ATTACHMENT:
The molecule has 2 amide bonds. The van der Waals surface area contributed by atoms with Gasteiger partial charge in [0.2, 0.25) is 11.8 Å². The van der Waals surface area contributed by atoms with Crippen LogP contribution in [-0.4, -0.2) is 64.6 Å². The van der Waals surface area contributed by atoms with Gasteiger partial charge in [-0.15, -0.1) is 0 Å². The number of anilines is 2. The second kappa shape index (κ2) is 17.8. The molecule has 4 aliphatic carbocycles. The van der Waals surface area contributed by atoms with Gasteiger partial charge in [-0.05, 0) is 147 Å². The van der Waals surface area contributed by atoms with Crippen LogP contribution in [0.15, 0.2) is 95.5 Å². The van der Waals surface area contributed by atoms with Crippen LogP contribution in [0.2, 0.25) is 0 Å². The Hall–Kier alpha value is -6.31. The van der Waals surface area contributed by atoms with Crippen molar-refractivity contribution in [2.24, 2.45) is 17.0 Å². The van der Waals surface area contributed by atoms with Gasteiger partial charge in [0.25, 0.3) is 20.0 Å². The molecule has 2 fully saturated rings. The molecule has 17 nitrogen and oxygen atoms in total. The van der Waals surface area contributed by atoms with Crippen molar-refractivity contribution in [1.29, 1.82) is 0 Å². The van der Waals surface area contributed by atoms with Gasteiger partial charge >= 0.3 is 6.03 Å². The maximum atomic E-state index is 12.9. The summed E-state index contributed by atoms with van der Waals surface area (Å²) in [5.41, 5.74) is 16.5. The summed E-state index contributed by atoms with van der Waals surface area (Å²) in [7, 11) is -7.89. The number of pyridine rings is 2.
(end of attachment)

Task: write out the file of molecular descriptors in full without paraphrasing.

The molecule has 2 amide bonds. The van der Waals surface area contributed by atoms with Gasteiger partial charge in [0.2, 0.25) is 11.8 Å². The van der Waals surface area contributed by atoms with Crippen LogP contribution in [-0.4, -0.2) is 64.6 Å². The van der Waals surface area contributed by atoms with Gasteiger partial charge in [-0.15, -0.1) is 0 Å². The number of anilines is 2. The second kappa shape index (κ2) is 17.8. The molecule has 4 aliphatic carbocycles. The van der Waals surface area contributed by atoms with Gasteiger partial charge in [-0.05, 0) is 147 Å². The van der Waals surface area contributed by atoms with Crippen LogP contribution in [0.15, 0.2) is 95.5 Å². The van der Waals surface area contributed by atoms with Crippen LogP contribution in [0.2, 0.25) is 0 Å². The Hall–Kier alpha value is -6.31. The van der Waals surface area contributed by atoms with Crippen molar-refractivity contribution in [2.24, 2.45) is 17.0 Å². The van der Waals surface area contributed by atoms with Gasteiger partial charge in [0.25, 0.3) is 20.0 Å². The molecule has 2 fully saturated rings. The molecule has 17 nitrogen and oxygen atoms in total. The van der Waals surface area contributed by atoms with Crippen molar-refractivity contribution in [1.29, 1.82) is 0 Å². The van der Waals surface area contributed by atoms with Gasteiger partial charge >= 0.3 is 6.03 Å². The maximum atomic E-state index is 12.9. The summed E-state index contributed by atoms with van der Waals surface area (Å²) in [5.41, 5.74) is 16.5. The summed E-state index contributed by atoms with van der Waals surface area (Å²) in [7, 11) is -7.89. The number of pyridine rings is 2.